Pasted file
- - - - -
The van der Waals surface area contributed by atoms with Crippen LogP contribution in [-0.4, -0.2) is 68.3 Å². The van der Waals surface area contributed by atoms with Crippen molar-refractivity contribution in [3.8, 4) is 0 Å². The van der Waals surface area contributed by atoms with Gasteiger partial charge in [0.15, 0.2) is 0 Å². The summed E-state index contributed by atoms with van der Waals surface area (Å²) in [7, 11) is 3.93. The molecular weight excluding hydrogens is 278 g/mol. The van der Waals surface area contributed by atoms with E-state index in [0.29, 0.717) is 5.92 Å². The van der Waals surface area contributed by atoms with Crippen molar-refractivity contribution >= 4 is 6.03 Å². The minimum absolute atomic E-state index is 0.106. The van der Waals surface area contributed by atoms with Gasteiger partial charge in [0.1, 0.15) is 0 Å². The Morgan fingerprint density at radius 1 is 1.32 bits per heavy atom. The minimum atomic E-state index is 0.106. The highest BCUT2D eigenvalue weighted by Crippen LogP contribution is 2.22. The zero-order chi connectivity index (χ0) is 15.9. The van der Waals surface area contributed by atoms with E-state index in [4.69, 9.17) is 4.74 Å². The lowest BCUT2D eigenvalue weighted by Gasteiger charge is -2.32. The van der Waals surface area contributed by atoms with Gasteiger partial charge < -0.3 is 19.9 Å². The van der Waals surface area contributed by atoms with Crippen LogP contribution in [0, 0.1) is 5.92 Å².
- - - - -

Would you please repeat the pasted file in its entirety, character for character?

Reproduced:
The van der Waals surface area contributed by atoms with Crippen LogP contribution in [-0.4, -0.2) is 68.3 Å². The van der Waals surface area contributed by atoms with Crippen molar-refractivity contribution in [3.8, 4) is 0 Å². The van der Waals surface area contributed by atoms with Gasteiger partial charge in [0.15, 0.2) is 0 Å². The summed E-state index contributed by atoms with van der Waals surface area (Å²) in [7, 11) is 3.93. The molecular weight excluding hydrogens is 278 g/mol. The van der Waals surface area contributed by atoms with E-state index in [0.29, 0.717) is 5.92 Å². The van der Waals surface area contributed by atoms with Crippen molar-refractivity contribution >= 4 is 6.03 Å². The minimum absolute atomic E-state index is 0.106. The van der Waals surface area contributed by atoms with Gasteiger partial charge in [0.1, 0.15) is 0 Å². The Morgan fingerprint density at radius 1 is 1.32 bits per heavy atom. The minimum atomic E-state index is 0.106. The highest BCUT2D eigenvalue weighted by Crippen LogP contribution is 2.22. The zero-order chi connectivity index (χ0) is 15.9. The van der Waals surface area contributed by atoms with E-state index in [4.69, 9.17) is 4.74 Å². The lowest BCUT2D eigenvalue weighted by Gasteiger charge is -2.32. The van der Waals surface area contributed by atoms with Gasteiger partial charge < -0.3 is 19.9 Å². The van der Waals surface area contributed by atoms with Crippen LogP contribution in [0, 0.1) is 5.92 Å².